Marvel studios have been very clever to release the Avengers films in episodic fashion. Because they all tie in together and follow on from each other the viewer is now forced to watch every instalment in order to keep up with the story. So we end up with films like Captain America: The Winter Soldier which seems to only exist to introduce new characters and move the Avengers plot along. Having said that it is a lot of fun along the way. As with Chris Hemsworth in the Thor series Chris Evans has really grown into the role of Captain America now to the point where he just is Captain America. Evans has always made the most of what is a fundamentally dull character and for that he deserves praise. Elsewhere Anthony Mackie is a good fit as Falcon, Robert Redford makes for a dastardly if unmenacing villain and Scarlett Johansson is reliable as ever as Black Widow to the point where I think she could just about carry a standalone film. We also get loads of Nick Fury which is always a treat. Directing team Anthony and Joe Russo sensibly ditch the fish out of water stuff with the cap at the right time but the action scenes are nothing new. Part of the problem with this whole series is that Avengers was so impressive that it has almost become an albatross around Marvel studios neck. A decent but forgettable chapter in what is a very strong series.
Pirate DJ named Harry Hard On becomes an inspiration to local kids. No actually.
Empire Records director Allan Moyle writes and directs and like that movie Pump Up The Volume is full of interesting characters, a funny script, a great soundtrack (Pixies, Beastie Boys, Leonard Cohen etc) and a lot of heart. It also has that great late eighties early nineties feel to it in the vein of other classics Dazed and Confused, Wayne’s World and indeed Empire Records. Christian Slater is brilliant as the irrepressible, revered DJ displaying both confidence and vulnerability whilst being asked to carry the film pretty much exclusively by himself. It is difficult to inject gravitas into a film who’s main character goes by Harry Hard On but Pump Up the Volume tackles the subjects of teenage suicide, alienation and freedom of speech whilst still maintaining a sense of humour. One of the more underrated films of the early nineties.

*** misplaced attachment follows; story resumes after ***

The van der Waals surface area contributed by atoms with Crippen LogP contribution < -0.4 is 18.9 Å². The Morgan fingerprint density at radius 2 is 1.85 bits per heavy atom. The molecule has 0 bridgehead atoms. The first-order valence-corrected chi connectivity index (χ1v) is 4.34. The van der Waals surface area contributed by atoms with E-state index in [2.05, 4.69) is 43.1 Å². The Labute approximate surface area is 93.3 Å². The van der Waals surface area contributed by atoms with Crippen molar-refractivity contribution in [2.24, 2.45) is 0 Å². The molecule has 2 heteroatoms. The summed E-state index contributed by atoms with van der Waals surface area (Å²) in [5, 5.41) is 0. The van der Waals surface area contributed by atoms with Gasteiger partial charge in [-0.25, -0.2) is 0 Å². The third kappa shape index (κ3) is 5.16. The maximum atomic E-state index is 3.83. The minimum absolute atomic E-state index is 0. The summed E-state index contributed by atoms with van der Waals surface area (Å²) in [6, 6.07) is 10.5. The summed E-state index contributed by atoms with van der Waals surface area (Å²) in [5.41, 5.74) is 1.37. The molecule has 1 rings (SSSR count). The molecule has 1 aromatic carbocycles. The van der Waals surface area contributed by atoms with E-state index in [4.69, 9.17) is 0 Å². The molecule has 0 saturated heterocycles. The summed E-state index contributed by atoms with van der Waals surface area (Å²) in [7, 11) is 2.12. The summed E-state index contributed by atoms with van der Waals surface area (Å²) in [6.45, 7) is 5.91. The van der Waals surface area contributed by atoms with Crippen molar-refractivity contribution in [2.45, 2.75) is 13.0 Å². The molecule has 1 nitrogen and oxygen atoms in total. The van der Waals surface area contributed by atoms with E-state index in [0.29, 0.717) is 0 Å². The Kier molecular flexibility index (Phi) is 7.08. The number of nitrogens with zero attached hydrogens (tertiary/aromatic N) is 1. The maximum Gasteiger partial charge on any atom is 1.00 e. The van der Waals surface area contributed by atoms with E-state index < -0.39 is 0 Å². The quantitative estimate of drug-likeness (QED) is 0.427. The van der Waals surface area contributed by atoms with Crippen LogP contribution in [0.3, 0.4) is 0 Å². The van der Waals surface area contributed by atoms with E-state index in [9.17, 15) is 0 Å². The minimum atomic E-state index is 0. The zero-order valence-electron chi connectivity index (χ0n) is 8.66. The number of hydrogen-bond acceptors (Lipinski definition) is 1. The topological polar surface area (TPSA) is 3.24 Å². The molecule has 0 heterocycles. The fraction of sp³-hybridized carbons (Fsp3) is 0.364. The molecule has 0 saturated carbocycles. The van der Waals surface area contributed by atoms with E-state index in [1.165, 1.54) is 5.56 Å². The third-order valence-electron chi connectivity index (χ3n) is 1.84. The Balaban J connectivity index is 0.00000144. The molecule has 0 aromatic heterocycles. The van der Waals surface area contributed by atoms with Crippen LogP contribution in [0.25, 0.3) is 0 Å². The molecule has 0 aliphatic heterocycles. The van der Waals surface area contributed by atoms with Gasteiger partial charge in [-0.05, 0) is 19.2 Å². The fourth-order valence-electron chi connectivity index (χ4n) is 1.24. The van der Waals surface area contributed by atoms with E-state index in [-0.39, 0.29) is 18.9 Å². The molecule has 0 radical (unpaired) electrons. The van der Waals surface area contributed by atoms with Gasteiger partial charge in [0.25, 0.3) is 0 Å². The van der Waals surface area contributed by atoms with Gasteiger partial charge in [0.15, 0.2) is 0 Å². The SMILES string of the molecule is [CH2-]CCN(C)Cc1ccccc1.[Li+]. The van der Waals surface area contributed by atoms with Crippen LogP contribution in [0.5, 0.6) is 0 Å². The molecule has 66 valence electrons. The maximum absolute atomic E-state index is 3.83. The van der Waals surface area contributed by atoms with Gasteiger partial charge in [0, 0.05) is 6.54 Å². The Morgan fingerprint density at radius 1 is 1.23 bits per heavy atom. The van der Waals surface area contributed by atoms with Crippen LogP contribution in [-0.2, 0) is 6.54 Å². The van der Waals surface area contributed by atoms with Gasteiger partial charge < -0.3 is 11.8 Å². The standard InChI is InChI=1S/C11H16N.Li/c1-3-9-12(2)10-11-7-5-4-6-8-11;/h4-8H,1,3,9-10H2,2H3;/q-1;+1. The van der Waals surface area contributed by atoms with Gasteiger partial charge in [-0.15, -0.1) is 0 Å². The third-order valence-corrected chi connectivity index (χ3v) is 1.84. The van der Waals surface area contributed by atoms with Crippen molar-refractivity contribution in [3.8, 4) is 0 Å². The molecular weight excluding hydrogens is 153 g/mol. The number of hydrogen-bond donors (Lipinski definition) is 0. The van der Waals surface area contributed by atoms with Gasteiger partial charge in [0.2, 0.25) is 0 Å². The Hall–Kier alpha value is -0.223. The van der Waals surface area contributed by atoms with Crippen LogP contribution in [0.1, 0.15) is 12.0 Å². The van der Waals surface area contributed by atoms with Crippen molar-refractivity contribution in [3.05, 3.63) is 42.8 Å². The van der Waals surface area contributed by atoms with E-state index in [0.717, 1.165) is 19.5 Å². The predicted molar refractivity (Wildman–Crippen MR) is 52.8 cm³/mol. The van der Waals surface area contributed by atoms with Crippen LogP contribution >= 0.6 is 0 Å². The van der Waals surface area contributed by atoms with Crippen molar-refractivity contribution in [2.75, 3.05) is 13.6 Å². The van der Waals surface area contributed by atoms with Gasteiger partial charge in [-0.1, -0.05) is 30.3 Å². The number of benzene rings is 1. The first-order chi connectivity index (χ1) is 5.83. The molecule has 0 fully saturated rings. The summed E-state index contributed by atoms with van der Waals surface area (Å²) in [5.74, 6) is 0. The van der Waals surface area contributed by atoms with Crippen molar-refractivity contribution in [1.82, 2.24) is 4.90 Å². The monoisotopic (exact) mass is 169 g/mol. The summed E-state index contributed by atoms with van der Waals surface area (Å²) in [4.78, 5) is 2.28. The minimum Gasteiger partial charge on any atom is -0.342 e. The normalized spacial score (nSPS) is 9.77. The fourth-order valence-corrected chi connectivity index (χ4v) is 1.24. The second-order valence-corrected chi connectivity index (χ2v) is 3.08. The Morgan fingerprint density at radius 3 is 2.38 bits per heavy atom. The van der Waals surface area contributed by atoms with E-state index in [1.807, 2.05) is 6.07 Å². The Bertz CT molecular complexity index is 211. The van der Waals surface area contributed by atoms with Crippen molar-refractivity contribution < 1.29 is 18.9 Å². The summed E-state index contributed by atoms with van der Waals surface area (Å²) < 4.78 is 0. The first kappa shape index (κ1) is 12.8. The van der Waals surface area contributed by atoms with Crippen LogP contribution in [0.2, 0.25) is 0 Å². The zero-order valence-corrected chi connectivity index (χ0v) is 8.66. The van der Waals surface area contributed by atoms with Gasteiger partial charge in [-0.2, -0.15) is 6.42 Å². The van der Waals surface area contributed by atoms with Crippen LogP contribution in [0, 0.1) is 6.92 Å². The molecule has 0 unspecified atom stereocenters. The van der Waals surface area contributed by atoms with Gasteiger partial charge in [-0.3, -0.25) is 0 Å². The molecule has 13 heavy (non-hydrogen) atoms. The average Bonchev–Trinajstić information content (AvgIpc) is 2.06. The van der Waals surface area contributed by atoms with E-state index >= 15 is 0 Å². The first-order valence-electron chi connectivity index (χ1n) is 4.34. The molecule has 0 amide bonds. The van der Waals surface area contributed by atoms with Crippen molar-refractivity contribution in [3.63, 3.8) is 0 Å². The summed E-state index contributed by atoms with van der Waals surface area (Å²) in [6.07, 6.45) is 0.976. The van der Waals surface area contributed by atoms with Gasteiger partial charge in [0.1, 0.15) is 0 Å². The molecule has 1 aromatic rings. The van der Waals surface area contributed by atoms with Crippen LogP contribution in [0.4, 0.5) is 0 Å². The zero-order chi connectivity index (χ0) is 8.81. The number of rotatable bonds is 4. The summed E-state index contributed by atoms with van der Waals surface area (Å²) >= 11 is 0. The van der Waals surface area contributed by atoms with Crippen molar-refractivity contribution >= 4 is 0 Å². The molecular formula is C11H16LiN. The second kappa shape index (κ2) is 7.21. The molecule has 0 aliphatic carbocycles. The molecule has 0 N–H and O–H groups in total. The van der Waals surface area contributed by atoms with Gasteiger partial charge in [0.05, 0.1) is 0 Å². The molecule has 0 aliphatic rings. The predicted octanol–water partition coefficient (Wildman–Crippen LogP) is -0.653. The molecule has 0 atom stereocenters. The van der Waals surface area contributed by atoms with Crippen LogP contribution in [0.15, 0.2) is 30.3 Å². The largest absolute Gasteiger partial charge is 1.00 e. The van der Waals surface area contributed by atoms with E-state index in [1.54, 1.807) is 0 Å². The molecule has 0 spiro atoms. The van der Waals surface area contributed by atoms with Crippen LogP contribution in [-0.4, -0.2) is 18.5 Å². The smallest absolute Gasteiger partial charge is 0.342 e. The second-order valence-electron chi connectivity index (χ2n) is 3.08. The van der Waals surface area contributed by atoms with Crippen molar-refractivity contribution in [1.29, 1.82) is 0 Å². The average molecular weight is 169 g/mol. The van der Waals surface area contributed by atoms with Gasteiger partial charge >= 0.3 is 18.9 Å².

Married bliss turns into Lynchian nightmare.
First off it is really difficult to review this film without giving away spoilers so beware, spoilers ahoy.
Gone Girl is so explicitly like three different movies that it calls to mind recent thriller The Place Beyond the Pines. Act I is a raging success and sits well with anything in master director David Fincher’s body of work. Affleck never really had the charisma to carry a Hollywood block buster ( Daredevil, Pearl Harbour etc) but he can play a down beat every man better than any of his peers. Tom Cruise, Brad Pitt or even Ryan Gosling simply could not have played this role. Rosamund Pike gives a life changing performance that is almost too good. While she plays loving wife, a woman scorned, psychopath, vulnerable sex object and numerous other roles all in the same film she never manages to roll them all up into one believable character. Act II starts off brilliantly but starts to unravel when a scene that should be the pay off after a huge build up is inexplicably cut. By the time we return to this scene the tension has dissipated. From here the already laid back Affleck looks like he might fall asleep and things go from bad to worse when Neil Patrick Harris enters the fold as an even more unpleasant version of Barney from ‘How I Met Someone… Who Cares Yawn’ only to be deservedly killed by a rapidly unravelling Rosamund Pike. So we stumble into act III with the jury very much out and this is where Fincher makes a huge misstep. The whole tone of the film shifts from tense thriller to ethereal daydream. With no build up what so ever Pike just decides she has had enough of this shit, slashes creepy Barney’s throat and returns to a beleaguered Affleck. Two huge questions arise from this. Firstly why would Ben Affleck, who has spent most of the movie talking about how much he hates his wife, just go quietly into the dark night of a hideous relationship with her again after he has established that she tried to have him executed, and framed two (!) men for rape and murdered one of them? Secondly and even more pertinently why would a detective (and also a lawyer who has agreed to work for free) who also knows of the aforementioned crimes just accept that the culprit is just going to get away with it? It is not so much a plot hole as a plot black hole that sucks the rest of the movie inside it. Nine Inch Nails Trent Reznor’s score is brilliant and saves some of the more daft scenes later in the movie. Debate is currently raging as to whether Gone Girl is sexist or misogynist but to have this discussion about a film with a plot that is so preposterous misses the point. Other than a light message about the agenda of the mainstream media (hardly ground breaking) this is just a bonkers story told in an unconventional way. Too many risks taken, not enough of them pay off. A huge disappointment.